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Gatherings of victims of Indonesia’s 1965 anti-communist purge were attacked by groups of people recently in West Sumatra and Central Java.
A rampaging mob targeted around 200 victims who gathered in Bukittinggi, West Sumatra. The victims were to celebrate the 15th anniversary of YPKP 65, an advocacy group demanding justice for victims of the 1965-66 killings and violence.
A few days later, amid protests from some Islamic groups, police in Solo, Central Java, cancelled a meeting planned by another victims group. The Joint Secretariat on ‘65 had planned to talk about victims’ health needs and how the state could support them. Among the speakers were representatives from the National Human Rights Commission and the Institute for the Protection of Witnesses and Victims.
The organization has previously held a number of activities designed to promote reconciliation. But a day before the meeting Solo police told the organizers they did not have permission to go ahead.
Near the location, a banner was unfurled saying:
Muslims reject the revival of the Communist Party in whatever form.
The police seemed to tolerate the brutal actions of the mobs, which forcibly shut down these gatherings.
Cutting off community support
The Solo attack is an attempt to isolate the organization from community support. Indonesian President Joko “Jokowi” Widodo, who gave the green light to activities of the Joint Secretariat ’65 while he was mayor of Solo, has not condemned the anti-democratic attacks.
The Secretariat has worked well with local community organizations and with Solo’s mayors. After Jokowi, his successor, F.X. Rudyatmo, had also supported the group’s activities.
During the 2014 election campaign, Jokowi himself was accused of being a communist. These attacks against organizations and people accused of being communist are not unprecedented. Anti-communism is alive and well in Indonesia for several reasons.
Legal ban on Marxist thought in Indonesia
A parliamentary decree banning the Indonesian Communist Party (PKI) and Marxism-Leninism from 1966 remains in place. The PKI was a mass party involving millions of Indonesians in 1965, but they were embroiled in a political rivalry with the Indonesian Army.
When a predominantly military grouping called the September 30th Movement kidnapped and murdered the army leadership on September 30, 1965, the army blamed the killings on the PKI as a pretext to destroy the party. Suharto rose to the Indonesian presidency after the party was banned and president Sukarno deposed.
The parliamentary decree exists on paper. Yet books about Marxism and the PKI can generally be sold freely in Indonesia. To stop the arbitrary attacks against people and organizations accused of being “PKI”, this decree needs to be repealed to remove the legal uncertainty.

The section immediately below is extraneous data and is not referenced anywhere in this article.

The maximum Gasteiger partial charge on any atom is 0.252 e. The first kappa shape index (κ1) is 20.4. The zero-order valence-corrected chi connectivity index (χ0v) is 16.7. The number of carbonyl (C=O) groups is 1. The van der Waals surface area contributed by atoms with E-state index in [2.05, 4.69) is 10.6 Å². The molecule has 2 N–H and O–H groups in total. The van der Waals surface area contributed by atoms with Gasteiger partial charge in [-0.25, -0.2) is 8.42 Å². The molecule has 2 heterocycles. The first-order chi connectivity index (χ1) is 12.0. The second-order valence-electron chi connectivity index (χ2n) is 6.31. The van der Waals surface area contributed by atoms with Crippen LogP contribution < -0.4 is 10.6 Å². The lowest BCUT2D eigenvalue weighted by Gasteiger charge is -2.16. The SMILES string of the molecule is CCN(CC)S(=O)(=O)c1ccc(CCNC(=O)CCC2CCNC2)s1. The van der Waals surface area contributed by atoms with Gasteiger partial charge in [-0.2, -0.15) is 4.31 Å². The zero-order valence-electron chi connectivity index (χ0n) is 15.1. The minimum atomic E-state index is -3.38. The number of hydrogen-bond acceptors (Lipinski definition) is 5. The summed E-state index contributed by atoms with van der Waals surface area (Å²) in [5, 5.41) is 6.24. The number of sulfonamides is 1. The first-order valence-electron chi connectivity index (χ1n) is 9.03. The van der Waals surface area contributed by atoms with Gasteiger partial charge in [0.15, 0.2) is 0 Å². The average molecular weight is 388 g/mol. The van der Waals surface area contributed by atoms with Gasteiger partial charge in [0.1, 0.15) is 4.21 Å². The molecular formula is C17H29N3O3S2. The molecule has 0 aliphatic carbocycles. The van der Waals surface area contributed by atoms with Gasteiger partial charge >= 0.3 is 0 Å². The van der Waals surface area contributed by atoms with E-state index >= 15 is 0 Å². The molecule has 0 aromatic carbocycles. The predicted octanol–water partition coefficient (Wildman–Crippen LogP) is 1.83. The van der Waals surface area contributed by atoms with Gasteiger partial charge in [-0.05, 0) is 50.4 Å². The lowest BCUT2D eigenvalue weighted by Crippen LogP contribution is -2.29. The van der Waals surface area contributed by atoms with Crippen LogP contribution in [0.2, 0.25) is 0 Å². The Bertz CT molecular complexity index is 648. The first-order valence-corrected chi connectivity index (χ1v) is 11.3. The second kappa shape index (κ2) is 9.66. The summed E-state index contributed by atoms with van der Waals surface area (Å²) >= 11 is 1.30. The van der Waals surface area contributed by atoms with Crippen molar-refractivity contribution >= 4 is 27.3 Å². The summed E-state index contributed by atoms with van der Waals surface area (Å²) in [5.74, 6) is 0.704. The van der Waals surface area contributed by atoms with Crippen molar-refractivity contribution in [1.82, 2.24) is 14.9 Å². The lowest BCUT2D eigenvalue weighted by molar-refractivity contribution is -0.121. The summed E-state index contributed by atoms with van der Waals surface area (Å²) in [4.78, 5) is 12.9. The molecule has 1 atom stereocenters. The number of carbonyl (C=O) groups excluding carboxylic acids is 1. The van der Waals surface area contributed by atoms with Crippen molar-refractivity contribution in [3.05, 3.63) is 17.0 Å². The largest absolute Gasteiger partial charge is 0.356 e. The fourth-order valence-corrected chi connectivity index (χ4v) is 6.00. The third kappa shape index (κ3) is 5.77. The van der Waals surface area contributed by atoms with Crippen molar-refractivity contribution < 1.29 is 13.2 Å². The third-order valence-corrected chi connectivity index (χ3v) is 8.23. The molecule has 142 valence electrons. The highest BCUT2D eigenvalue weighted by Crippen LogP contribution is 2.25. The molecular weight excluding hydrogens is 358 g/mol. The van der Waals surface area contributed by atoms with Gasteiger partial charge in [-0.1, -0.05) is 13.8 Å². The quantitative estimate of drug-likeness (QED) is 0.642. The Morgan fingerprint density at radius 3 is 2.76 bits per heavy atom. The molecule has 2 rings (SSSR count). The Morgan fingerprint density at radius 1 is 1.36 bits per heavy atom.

When the late president Abdurrahman “Gus Dur” Wahid spoke of his desire to repeal the decree, he was met with fierce opposition. A source of opposition was Nahdlatul Ulama (Awakening of the Religious Scholars, or NU), Indonesia’s largest Islamic organization, of which Gus Dur was a leader.
NU supported the pogroms. Members of its youth wing, Ansor, were involved in the violence in East Java. Churches and Christian organizations did not categorically reject the massacres either. In some areas, Christian and Catholic youth were involved in various levels of violence or played support roles to the military.
The varying levels of civilian involvement have created additional fears in society about what could happen if the issue of 1965 were to be brought into the open.
Just as the army succeeded in eradicating the PKI politically, some – not just the army – benefited materially from the suppression of the Left. As those accused of being communists went into detention or were killed, others took their property and sometimes even their wives in a practice called “wife taking”.
There are many interests that have a stake in not opening up the truth about 1965, the role of the military and the PKI. A large-scale redistribution of assets took place in Indonesia as a result of the killings. The taking of schools, hospitals, houses, other buildings and land belonging to leftists and banned organizations like the PKI has yet to be widely recognized and recompensed. The military legalized these thefts through a 1975 decree stating that all PKI assets belonged to the state.
A 2007 decision of the Indonesian Supreme Court upheld a ruling that the Udayana Military Command had unlawfully taken the land of wealthy Balinese businessman I Gde Puger, who was murdered in 1966. That included land now occupied by the military in Denpasar. But Puger’s kin had to prove that the communist accusation against him was false.
For the victims, however, what matters most is the rehabilitation of their names, not compensation. Many former political prisoners and their families have struggled to disclose their “tainted” pasts, because of their extreme marginalisation under the Suharto regime.
Many of them have worked tirelessly to gain acceptance. They will continue to do so, in spite of the anti-democratic turn that Indonesia has taken with the latest spate of attacks.
Vannessa Hearman is a lecturer in Indonesian Studies at the University of Sydney. Her research is in the area of history, particularly dealing with activism, social movements and the Indonesian left. She completed her doctoral thesis on the 1965-68 anti-communist repression in East Java, Indonesia, in the School of Historical and Philosophical Studies at the University of Melbourne, where she was awarded the University of Melbourne Human Rights Scholarship.